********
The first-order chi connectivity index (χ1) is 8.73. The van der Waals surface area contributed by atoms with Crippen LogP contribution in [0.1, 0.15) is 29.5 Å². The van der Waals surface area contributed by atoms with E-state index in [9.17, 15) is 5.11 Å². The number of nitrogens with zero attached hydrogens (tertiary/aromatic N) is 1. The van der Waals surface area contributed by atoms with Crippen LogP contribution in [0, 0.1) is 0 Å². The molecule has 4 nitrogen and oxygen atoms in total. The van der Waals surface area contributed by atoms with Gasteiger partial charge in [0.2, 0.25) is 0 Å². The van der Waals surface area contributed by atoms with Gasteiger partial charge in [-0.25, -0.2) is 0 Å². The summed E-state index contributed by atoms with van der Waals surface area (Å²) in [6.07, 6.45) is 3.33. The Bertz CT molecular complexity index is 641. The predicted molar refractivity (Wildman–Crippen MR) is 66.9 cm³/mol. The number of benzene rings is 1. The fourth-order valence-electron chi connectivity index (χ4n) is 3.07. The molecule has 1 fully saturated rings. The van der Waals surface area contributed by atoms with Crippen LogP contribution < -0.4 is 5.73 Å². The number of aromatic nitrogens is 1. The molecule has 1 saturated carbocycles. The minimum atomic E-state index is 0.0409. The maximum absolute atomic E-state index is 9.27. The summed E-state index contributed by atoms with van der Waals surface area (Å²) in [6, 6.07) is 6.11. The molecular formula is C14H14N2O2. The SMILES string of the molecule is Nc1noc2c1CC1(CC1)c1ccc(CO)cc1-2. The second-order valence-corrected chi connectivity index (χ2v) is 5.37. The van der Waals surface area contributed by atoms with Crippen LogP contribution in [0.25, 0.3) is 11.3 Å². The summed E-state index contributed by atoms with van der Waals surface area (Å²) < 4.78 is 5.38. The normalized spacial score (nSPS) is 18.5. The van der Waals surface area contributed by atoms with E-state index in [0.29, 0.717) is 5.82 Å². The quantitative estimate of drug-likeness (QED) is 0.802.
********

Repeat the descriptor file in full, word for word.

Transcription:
The first-order chi connectivity index (χ1) is 8.73. The van der Waals surface area contributed by atoms with Crippen LogP contribution in [0.1, 0.15) is 29.5 Å². The van der Waals surface area contributed by atoms with E-state index in [9.17, 15) is 5.11 Å². The number of nitrogens with zero attached hydrogens (tertiary/aromatic N) is 1. The van der Waals surface area contributed by atoms with Crippen LogP contribution in [0, 0.1) is 0 Å². The molecule has 4 nitrogen and oxygen atoms in total. The van der Waals surface area contributed by atoms with Gasteiger partial charge in [0.2, 0.25) is 0 Å². The van der Waals surface area contributed by atoms with Gasteiger partial charge in [-0.25, -0.2) is 0 Å². The summed E-state index contributed by atoms with van der Waals surface area (Å²) in [6.07, 6.45) is 3.33. The Bertz CT molecular complexity index is 641. The predicted molar refractivity (Wildman–Crippen MR) is 66.9 cm³/mol. The number of benzene rings is 1. The fourth-order valence-electron chi connectivity index (χ4n) is 3.07. The molecule has 1 fully saturated rings. The van der Waals surface area contributed by atoms with Crippen LogP contribution < -0.4 is 5.73 Å². The number of aromatic nitrogens is 1. The molecule has 1 saturated carbocycles. The minimum atomic E-state index is 0.0409. The maximum absolute atomic E-state index is 9.27. The summed E-state index contributed by atoms with van der Waals surface area (Å²) in [6, 6.07) is 6.11. The molecular formula is C14H14N2O2. The SMILES string of the molecule is Nc1noc2c1CC1(CC1)c1ccc(CO)cc1-2. The second-order valence-corrected chi connectivity index (χ2v) is 5.37. The van der Waals surface area contributed by atoms with Crippen LogP contribution in [0.25, 0.3) is 11.3 Å². The summed E-state index contributed by atoms with van der Waals surface area (Å²) < 4.78 is 5.38. The normalized spacial score (nSPS) is 18.5. The van der Waals surface area contributed by atoms with E-state index in [0.29, 0.717) is 5.82 Å². The quantitative estimate of drug-likeness (QED) is 0.802.